FDD issues with Win98

Okay. So I had Windows 98 on an old Pentium 133, and I turned it on one day and i get a drive not ready error when trying to access the drive in Windows. However when I’m in DOS, or booting from a floppy, the drive works without issues. I did a clean install of Win98SE, nothing. I booted into safe mode and removed the floppy controller from Device Manager, nothing. I don’t know what else I could do to fix this. Any advice?

Comments

  • Check that the drive is set up properly in the machine's BIOS setup.

    Also, check that the cable to the floppy is properly connected. If possible, try a different cable. (I have seen one mode of cable failure where what you describe happened).

    Also, check the machine for viruses. A boot sector virus can sometime cause problems like that.
  • Drives are configured correctly in the BIOS. The cable is fine. I ended up reformatting the entire drive twice and the issue still persists. I even downgraded to Win95 to see if that helped, and nothing.
  • It might be worth noting that the floppy drive works when booting into safe mode as well. It just doesn’t work on a normal boot.
  • If the floppy drive works in safe mode, then there is a problem with the protected mode floppy driver. The most likely cause is a virus that as a side effect of trying to infect new disks will block the protected mode floppy driver. If you have a known clean boot floppy with anti-virus on it, try running that and see what turns up. That boot virus may be on the floppy install disks for both Win98 and Win95 and each new install has installed a new copy of the virus. Plan for making new clean copies of every floppy disk used on that system.

    It is possible that a memory issue or hard disk issue could corrupt the driver but it is unlikely to affect the driver on multiple installs and after multiple reboots. The driver won't be in the same place each time and if the problem is widespread enough to catch the moved driver, other programs should be bombing out all time.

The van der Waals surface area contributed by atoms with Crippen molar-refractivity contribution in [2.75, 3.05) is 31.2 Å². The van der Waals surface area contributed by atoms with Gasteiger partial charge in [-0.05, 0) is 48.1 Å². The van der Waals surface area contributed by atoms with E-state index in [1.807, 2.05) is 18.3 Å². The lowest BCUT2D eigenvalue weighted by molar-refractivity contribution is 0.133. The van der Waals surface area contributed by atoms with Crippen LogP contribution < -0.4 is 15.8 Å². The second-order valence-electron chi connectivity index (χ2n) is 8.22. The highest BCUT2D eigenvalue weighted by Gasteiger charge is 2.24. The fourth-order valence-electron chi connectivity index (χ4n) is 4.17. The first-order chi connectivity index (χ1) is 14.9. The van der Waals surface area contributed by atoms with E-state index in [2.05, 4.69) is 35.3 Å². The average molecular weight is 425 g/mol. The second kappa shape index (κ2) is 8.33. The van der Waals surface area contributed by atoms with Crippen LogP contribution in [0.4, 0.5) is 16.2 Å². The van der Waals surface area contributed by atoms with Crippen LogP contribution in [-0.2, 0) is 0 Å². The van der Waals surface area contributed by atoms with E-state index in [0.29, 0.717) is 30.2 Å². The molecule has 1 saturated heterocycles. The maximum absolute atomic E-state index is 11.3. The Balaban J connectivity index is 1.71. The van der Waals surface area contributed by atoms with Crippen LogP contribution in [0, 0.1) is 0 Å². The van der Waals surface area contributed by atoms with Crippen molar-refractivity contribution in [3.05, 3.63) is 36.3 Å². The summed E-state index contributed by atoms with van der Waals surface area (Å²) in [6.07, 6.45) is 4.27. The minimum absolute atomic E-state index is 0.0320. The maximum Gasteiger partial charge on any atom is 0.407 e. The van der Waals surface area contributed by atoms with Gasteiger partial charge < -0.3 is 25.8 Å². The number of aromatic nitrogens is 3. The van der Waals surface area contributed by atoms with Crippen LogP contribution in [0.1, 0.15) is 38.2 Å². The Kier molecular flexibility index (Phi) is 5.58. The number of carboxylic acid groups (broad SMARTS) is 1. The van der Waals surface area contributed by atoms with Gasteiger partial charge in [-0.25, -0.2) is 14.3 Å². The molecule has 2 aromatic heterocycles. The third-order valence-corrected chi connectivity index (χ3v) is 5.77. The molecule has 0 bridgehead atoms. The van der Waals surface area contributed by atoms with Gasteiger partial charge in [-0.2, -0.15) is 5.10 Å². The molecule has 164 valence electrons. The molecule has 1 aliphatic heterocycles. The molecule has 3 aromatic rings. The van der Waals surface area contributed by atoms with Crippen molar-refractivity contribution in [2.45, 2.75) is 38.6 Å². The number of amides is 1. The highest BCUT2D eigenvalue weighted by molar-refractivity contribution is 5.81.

• My Win95 installation is on a legit CD, so idk how a virus could have gotten on the system after a format and clean install... I’m going to swap out the hard drives and do a clean install on the new one and see if that changes anything. I’m really good about making sure all my floppies are write protected before I use them. I booted from a McAfee Emergency Boot Disk and it scanned the system and turned up nothing. Then again it’s virus definitions are from 1998 so I’m taking that with a grain of salt. I didn’t think it would be possible for a virus to survive a full format of a hard drive...?
  • How did you "reformat"? If you only used the DOS format then a virus in the master boot record would have been untouched.

    The way I usually do it is to completely wipe the IDE drive with MaxLLF: https://winworldpc.com/product/maxtor-low-level-format-utility/11
  • I just typically use the DOS format. I’ll use the tool you recommended and get back with you.
  • While on the subject of viruses, does anybody have any recommendations on what antivirus software would have been most up to date for Win95?
  • Update:

    So I used the above mentioned utility to wipe the disk, installed Win95 (again) and the problem persists.
  • Final update:

    So, I know this sounds crazy, but I removed my SoundBlaster Pro 2 sound card and the drives started working.... after all this work....all I needed to do was remove the sound card. 😑
  • Glad to hear that worked. It must have been some kind of resource conflict. The only thing is... that SHOULD not have conflicted with anything.

    You can check the jumper settings and verify if the card is actually working properly elsewhere.

    It could be that Windows 98 did not identify the sound card right and either needs a different protected mode sound driver or needs its resource allocation changed.
  • You should take your FFD apart and check for dust and corrosion. Those things have been around for a long time now and sucked in now end of dust and dirt. This can easily be misinterpreted as as software error when trying to read / write or format disks. Dust is a notable issue and is easily blown out. The heads can be cleaned with metal polish or some other compatible cleaning solution. The FFD is easy disassemble /reassemble by removing the metal casing and the heads reached with cleaning solution on a cotton wool bud or just your finger and a cloth. This cured the problems I was seeing on my drives.
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